Demanding a 'ready now' successor: "The concept of a 'ready now' executive effectively eliminates perfectly viable candidates from true consideration. The fact is that a company would only know that someone is 'ready now' after the fact — when they see the executive moving to another company, probably a competitor, and proving himself there. The candidate might have been ready to lead all along, but the company missed its chance. This is actually a risk management decision — and the amount of risk a board can take is dependent on the requirements of the role looking forward combined with the complementarity of the top team."

Focusing on the high-profile CEO role and not on the whole team: "The best succession planning really involves constant assembly and re-assembly of a leadership puzzle with many pieces, including not only the CEO but the CFO, COO, sales and marketing chiefs, and other C-level officers. A trend we are seeing in the best-managed companies is that boards are looking beyond the CEO and his or her direct reports. Now boards want a detailed calibration of the C+2 and C+3 executive populations to see who's 'on deck' to take the reins down the road. Again, from a risk management perspective it is important to understand the bench strength and resulting strength or risk in the 'people portfolio.' "

Miles, who oversees the Heidrick & Struggles worldwide executive assessment/succession planning activities, also made an observation in this advisory of more than nine months ago that eerily presages the precarious position that the H-P board got itself into — if indeed it must look outside the company for its new CEO:

"Boards can, and really must, direct succession planning with an honest evaluation of current talent and the development of a rich pipeline of talent that can form the future of the company. It is this kind of forward-looking, proactive leadership that can mitigate risk and maintain confidence among internal and external stakeholders."

Tuesday, August 10, 2010

Into the Abyss

There is so much that is distressing in the sudden forced resignation of Mark Hurd (pictured) from Hewlett-Packard.

The distress level is so high because there is no reasonable explanation for the personal tragedy that unfolded. A man living a life of accomplishment and acclaim falls in a flash into the abyss of disgrace. And those who are in the know about why and what really happened aren't telling.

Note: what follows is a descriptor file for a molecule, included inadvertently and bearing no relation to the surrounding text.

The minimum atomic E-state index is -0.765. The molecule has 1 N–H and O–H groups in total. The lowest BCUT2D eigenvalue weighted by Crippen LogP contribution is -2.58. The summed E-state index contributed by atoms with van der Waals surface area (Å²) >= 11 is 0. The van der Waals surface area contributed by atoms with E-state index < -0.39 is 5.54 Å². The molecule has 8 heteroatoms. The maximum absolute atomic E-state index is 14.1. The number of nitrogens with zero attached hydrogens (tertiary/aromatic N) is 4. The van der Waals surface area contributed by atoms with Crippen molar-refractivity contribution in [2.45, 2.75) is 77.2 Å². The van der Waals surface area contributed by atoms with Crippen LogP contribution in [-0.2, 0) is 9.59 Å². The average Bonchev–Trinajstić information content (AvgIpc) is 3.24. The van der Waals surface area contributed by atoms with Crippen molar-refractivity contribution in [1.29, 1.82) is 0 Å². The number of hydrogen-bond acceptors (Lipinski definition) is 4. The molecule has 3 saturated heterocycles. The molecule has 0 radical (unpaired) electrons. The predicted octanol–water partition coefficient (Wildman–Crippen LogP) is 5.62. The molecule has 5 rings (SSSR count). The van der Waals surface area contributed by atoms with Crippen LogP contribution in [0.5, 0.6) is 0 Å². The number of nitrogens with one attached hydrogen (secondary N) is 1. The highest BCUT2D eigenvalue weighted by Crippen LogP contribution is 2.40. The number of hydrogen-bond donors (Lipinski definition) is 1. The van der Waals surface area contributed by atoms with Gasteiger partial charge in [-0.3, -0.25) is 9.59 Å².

Of all the reporting and analyzing that I have read since Friday's ouster, I suspect Business Insider's Henry Blodget gets pretty close to the truth with this review of the situation — but he even has to qualify that his truth seeking is "as best we can tell."

As the shock wave of the ouster subsides, here is the next reason to be distressed about this whole affair: the early line seems to indicate that the H-P board will be going outside for a new CEO. For a company with such a history of turmoil at the top (even predating Carly Fiorina's reign), the H-P board should be one of the least likely to have yet again bungled an orderly CEO succession by not ensuring there was one or more eminently qualified internal candidates.

Why does CEO succession planning produce so few successors? That is a question that Stephen Miles, vice chairman of executive search firm Heidrick & Struggles, raised last year when he looked around at Corporate America's C-suites. Then crunching 2008 data, this expert in leadership succession issues noted that of the 80 new CEOs who were appointed among Fortune 1000 companies that year, only 44 of them — 55% — were promoted from within.

"While almost all companies technically have a succession plan in place," Miles stated, "the fact that 45% of them had to go outside to hire a CEO means that many of these plans failed to hit the mark."

He has pinpointed several ways that boards trip themselves up, which I review in the follow-on posting of August 11th. Will we see clues to how H-P "failed to hit the mark"? (No wordplay intended.) Almost surely.

Now that we have witnessed a CEO falling into an almost unimaginable personal abyss, we are about to witness a board falling into the abyss of a succession nightmare — one that, maddeningly, is all too imaginable.

Thursday, August 5, 2010

Sidney Harman on 'The Most Overlooked Skill'

Here is an insight into Sidney Harman, new owner of Newsweek, that you won't find in the coverage of his purchase of the magazine this week. I think it explains a lot about why he is making this huge investment.